4. The provisions of this subpart apply to PM2.5 nonattainment and maintenance areas with respect to PM2.5 from re-entrained road dust if the EPA Regional Administrator or the Chief of the Office of Air Resources has made a finding that re-entrained road dust emissions within the area are a significant contributor to the PM2.5 nonattainment problem and has so notified the MPO, RIDOT, RIPTA, and DOT, or if the applicable implementation plan (or implementation plan submission) includes re-entrained road dust in the approved (or adequate) budget as part of the reasonable further progress, attainment or maintenance strategy. Re-entrained road dust emissions are produced by travel on paved and unpaved roads (including emissions from anti-skid and deicing materials).
5. The provisions of this regulation apply to maintenance areas through the last year of a maintenance area's approved 42 U.S.C. § 7505a(b) (section 175A(b) of the CAA) maintenance plan, unless the applicable implementation plan specifies that the provisions of this subpart shall apply for more than twenty (20) years.
C. Limitations. In order to receive any FHWA/FTA approval or funding actions, including NEPA approvals, for a project phase subject to this subpart, a currently conforming transportation plan and TIP must be in place at the time of project approval as described in 40 C.F.R. § 93.114, incorporated in § 49.4 of this Part, except as provided by 40 C.F.R. § 93.114(b).
D. Grace period for new nonattainment areas. For areas or portions of areas which have been continuously designated attainment or not designated for any NAAQS for ozone, CO, PM10, PM2.5 or NO2 since 1990 and are subsequently re-designated to nonattainment or designated nonattainment for any NAAQS for any of these pollutants, the provisions of this subpart shall not apply with respect to that NAAQS for twelve (12) months following the effective date of final designation to nonattainment for each NAAQS for such pollutant.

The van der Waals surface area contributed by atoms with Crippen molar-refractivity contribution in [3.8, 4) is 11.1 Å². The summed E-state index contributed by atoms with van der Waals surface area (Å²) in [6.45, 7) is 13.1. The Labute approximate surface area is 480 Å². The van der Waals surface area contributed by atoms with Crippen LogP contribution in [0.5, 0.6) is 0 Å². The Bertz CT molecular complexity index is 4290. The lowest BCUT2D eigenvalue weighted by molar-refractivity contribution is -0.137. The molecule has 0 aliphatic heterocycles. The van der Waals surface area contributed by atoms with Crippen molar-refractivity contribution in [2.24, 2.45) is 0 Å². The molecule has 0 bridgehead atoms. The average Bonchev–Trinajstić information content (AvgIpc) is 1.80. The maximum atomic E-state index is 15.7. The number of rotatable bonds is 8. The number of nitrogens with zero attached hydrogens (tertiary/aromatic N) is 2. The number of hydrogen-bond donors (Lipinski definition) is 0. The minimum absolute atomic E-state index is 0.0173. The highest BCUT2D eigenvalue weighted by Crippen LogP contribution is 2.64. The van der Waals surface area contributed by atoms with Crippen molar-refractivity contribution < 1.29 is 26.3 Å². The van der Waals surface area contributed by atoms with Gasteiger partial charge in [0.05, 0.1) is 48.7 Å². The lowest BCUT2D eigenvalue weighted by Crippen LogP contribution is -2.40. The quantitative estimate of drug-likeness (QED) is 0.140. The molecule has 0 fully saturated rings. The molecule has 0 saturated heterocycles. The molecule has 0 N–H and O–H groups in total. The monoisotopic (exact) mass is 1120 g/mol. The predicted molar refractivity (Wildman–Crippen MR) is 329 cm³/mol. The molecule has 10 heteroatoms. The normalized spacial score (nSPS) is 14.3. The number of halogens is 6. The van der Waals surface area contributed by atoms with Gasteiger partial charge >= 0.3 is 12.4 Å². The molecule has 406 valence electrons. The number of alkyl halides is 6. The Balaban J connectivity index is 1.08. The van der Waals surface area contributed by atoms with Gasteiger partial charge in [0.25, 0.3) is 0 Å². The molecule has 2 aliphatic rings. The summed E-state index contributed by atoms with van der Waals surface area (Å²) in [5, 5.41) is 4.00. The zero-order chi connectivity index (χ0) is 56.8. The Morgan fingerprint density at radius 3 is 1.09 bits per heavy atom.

A. This rule provides procedures for federal, state, and local interagency consultation, public consultation and resolution of conflicts. Such consultation procedures shall be undertaken by the MPO, RIDOT, RIPTA, and DOT with the Department and EPA before making conformity determinations and by the Department and EPA with the MPO, RIDOT, RIPTA, and DOT in developing applicable implementation plans.
B. Interagency consultation procedures: General factors
1. The MPO, the Department and RIDOT shall undertake an interagency consultation process in accordance with this section with each other and with local or regional offices of EPA, FHWA, and FTA on the development of the applicable implementation plan, the transportation plan, the TIP, and associated conformity determinations. RIPTA shall be provided the opportunity to participate and may participate if they choose.
2. The Department shall be the lead agency responsible for preparing the final document or decision and for assuring the adequacy of the interagency consultation process with respect to the development of the applicable implementation plan and the list of TCMs in the approved applicable implementation plan. The MPO shall be the lead agency responsible for preparing the final document or decision and for assuring the adequacy of the interagency consultation process with respect to the transportation plan, the TIP, any amendments or revisions thereto, and any conformity determinations.